Students to host Urban Innovation Symposium

The 9th annual Urban Innovation Symposium — an event run entirely by students from the Urban Planning and Policy Student Association (UPPSA) — will take place Jan. 25.

The event will be divided into a day session from 11:15 a.m. to 3:15 p.m. in 329 Student Center East Room, and an evening session from 4:30 p.m. to 9:45 p.m. at the National Museum of Mexican Art, 1852 W. 19th St.

The symposium aims to present diverse urban planning developments from across the Chicago area, which ultimately seek to solve problems affecting urban environments. Attendees will be exposed to lectures and panel discussions by experts in the field.

The Urban Innovation Symposium is a free event that is open to all students, faculty and staff. People who wish to attend the event must register online. Students from all majors and departments are encouraged to attend.

UPPSA is a student organization composed of urban planning and policy graduate students. The organization hosts an array of social and volunteer events, but its largest event of the year is the Urban Innovation Symposium.

“The Urban Innovation Symposium team has been incredible, especially our leaders, Andrew Brown, Hannah Bader, and Sandy Koo,” said Hunter Gillaspie UPPSA’s first-year student representative and member of the Urban Innovation Symposium committee. “We’re on track to have an event that continues to build on past success while also exploring a variety of emerging topics.”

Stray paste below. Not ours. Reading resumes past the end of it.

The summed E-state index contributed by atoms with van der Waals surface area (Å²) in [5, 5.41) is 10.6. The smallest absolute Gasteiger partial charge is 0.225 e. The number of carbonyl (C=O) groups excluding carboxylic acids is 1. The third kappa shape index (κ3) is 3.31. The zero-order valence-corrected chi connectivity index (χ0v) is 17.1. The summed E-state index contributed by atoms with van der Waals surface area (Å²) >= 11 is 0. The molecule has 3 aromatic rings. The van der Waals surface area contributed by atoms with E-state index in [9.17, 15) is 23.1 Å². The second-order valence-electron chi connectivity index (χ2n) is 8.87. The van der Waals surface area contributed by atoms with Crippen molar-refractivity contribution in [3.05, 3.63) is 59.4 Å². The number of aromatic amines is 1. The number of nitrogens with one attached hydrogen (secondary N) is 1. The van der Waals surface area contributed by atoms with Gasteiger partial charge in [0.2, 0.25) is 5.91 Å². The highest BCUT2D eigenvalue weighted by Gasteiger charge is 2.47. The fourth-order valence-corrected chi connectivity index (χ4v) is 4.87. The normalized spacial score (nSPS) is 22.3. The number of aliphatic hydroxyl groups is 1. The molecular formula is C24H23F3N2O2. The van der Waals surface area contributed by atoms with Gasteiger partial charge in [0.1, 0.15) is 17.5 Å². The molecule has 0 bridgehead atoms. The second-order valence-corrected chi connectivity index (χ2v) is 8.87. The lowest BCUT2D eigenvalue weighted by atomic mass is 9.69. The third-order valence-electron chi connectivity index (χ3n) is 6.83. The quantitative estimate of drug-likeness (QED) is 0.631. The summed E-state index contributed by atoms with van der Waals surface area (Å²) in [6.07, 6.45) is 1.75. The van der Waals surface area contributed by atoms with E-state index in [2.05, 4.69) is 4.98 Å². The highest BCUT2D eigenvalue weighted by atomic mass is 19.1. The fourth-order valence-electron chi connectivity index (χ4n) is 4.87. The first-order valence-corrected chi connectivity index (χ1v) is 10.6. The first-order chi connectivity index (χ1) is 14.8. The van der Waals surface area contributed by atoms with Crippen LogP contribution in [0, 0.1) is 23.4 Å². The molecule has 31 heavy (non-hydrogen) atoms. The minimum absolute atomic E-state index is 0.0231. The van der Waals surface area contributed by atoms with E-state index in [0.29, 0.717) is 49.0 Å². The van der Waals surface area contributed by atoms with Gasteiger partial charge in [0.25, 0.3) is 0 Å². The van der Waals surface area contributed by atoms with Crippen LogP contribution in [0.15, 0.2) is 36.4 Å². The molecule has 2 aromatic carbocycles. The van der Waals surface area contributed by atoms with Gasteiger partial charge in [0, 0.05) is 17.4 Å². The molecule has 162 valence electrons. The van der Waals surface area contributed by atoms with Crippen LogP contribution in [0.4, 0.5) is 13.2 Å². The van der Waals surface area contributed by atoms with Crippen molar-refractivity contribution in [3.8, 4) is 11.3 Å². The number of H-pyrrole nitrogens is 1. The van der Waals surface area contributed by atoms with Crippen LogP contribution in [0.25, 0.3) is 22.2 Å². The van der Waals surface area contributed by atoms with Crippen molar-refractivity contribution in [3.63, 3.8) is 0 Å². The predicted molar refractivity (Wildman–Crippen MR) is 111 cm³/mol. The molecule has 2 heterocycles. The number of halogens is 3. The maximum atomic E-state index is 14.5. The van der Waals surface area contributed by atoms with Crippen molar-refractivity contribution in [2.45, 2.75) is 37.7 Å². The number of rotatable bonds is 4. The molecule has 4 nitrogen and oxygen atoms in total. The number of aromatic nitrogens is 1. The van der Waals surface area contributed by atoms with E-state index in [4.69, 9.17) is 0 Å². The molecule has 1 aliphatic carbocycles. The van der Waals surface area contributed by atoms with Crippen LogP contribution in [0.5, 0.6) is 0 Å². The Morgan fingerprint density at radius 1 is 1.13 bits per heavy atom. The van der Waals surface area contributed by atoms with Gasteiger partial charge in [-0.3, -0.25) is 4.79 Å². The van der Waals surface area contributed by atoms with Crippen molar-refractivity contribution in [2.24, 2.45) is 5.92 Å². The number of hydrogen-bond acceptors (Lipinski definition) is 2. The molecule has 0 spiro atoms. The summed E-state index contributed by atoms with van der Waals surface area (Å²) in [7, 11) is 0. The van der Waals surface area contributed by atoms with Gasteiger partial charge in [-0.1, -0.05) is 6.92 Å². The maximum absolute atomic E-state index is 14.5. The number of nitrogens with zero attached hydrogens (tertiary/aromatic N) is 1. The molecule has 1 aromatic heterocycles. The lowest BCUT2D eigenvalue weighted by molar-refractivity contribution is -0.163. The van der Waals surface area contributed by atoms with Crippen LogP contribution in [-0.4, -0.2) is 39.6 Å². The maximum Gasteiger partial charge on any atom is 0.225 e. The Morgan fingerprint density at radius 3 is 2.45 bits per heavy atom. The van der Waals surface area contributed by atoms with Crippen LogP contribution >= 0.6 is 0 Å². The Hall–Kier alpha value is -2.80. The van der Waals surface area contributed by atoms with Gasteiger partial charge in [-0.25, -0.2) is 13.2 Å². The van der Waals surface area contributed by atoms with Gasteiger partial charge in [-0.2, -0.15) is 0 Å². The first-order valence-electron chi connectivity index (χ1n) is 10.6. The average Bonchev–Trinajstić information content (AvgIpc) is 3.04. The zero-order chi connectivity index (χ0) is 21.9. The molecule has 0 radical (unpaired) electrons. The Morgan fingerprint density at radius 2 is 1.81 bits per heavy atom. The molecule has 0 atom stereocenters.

The topics that will be discussed during the event include:

  • Claiming Spaces: The Role of Public Art as Place-maker
  • The Language of Environmental Justice
  • Future of Co-ops
  • Zoning, Land-use, & Affordable Housing
  • Neighborhoods & Sustainable Design
  • Transportation Equity.

“One of the great things about urban planning, as a profession but also in the department, is that it touches on every aspect of all the subjects a university can cover,” said Sandy Koo, Urban Innovation Symposium co-coordinator and urban planning and policy graduate student. “The topics for the event may seem so different, but they are all interwoven because they all affect each other. The way a city is planned and the nuances behind it actually affect everybody.”

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